There are many layers and unknown in your question so I'll give a general, simplified, response to how the cache works.
The cache is a storage of previous performed calculations. It is shared in a global cache so all users can benefit from it. The cache does not care how correct traffic was generated, who you are or how you access as long as the data and the "task" to perform is truly identical. The cache is server side.
ALL calculations will be stored in the cache.
There are mainly two things in the cache and that's the state exactly describing the data used and the resulting matrix of columns and rows. They are identified by hashes that are unique for what they represent. This is used when retrieving something from the cache.
To my knowledge there's only one exception when retrieving something from the cache and that's when an object is using a calculated dimension with more than one field.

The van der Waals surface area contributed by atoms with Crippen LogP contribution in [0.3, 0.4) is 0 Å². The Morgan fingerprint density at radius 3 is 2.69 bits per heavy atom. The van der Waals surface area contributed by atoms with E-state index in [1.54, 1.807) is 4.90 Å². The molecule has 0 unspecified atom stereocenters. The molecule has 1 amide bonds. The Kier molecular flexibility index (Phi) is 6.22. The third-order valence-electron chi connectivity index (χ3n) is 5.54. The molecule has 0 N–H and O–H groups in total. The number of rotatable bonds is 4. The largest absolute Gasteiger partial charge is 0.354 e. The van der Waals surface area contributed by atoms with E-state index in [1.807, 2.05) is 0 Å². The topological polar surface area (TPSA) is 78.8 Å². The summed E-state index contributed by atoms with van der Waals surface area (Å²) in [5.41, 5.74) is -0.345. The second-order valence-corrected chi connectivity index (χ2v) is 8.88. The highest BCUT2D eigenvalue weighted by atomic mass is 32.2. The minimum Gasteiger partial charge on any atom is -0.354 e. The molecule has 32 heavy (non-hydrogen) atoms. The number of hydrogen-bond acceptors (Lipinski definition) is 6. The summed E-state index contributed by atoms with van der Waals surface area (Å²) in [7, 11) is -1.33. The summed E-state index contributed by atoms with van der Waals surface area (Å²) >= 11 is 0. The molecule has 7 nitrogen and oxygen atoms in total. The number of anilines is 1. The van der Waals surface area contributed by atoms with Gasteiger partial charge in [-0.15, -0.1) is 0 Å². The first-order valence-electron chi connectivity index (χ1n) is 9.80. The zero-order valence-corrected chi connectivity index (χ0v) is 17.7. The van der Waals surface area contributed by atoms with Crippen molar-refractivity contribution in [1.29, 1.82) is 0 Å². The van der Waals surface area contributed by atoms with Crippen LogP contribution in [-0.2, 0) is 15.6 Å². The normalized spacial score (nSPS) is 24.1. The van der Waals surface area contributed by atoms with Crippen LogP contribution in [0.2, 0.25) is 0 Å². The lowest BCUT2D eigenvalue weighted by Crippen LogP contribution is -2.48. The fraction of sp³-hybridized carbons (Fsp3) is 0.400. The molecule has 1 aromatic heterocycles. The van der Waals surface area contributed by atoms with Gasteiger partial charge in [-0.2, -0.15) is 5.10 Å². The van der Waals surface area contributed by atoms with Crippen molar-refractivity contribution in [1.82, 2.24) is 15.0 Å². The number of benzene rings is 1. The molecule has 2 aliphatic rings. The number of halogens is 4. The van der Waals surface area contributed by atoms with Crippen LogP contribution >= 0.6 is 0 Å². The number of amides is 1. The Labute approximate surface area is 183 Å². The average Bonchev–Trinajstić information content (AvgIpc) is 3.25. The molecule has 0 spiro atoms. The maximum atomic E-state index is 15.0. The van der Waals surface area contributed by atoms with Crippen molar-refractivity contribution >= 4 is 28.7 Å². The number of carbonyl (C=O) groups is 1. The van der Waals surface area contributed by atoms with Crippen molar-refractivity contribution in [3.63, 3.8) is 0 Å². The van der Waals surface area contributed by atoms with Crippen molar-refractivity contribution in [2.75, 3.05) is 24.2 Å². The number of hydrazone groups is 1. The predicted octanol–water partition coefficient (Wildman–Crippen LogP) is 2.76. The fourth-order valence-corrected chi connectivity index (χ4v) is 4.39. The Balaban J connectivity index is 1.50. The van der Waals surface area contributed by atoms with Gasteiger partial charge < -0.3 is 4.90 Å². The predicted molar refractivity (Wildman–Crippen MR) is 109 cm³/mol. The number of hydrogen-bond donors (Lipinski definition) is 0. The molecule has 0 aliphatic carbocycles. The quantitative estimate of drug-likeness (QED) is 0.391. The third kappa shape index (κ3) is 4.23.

Section Access will reduce the chance of two users requesting the exact same data. Each user will get their "un-clear:able" selection that determine their slice of the data.
Asking for the exact same data, with an object with the same properties as already stored will be retrieved from the cache.
How you authenticate and handle the simulated section access might affect things. You need to secure authorization, section access-login and the actions performed. I would use the Session- and Audit-logs to validate what the users select. If that doesn't help, then I would use the Tree-view in JMeter UI to look at the traffic generated by the simulation.
The only time something is purged from the cache, is when the qvs.exe process reach the WorkingSet-low level. Then a prioritization mechanism will decide what items to purge.
Sorry that I can't give you more precise answers to your problems but it is quite far from what I've experienced. When something similar has happened to me, then the solution was securing the suggestions above and realizing where the differences are.
The normal troubleshooting technique of "isolate and compare" and "build from the ground up" is the safest way, not always the quickest but most often it is...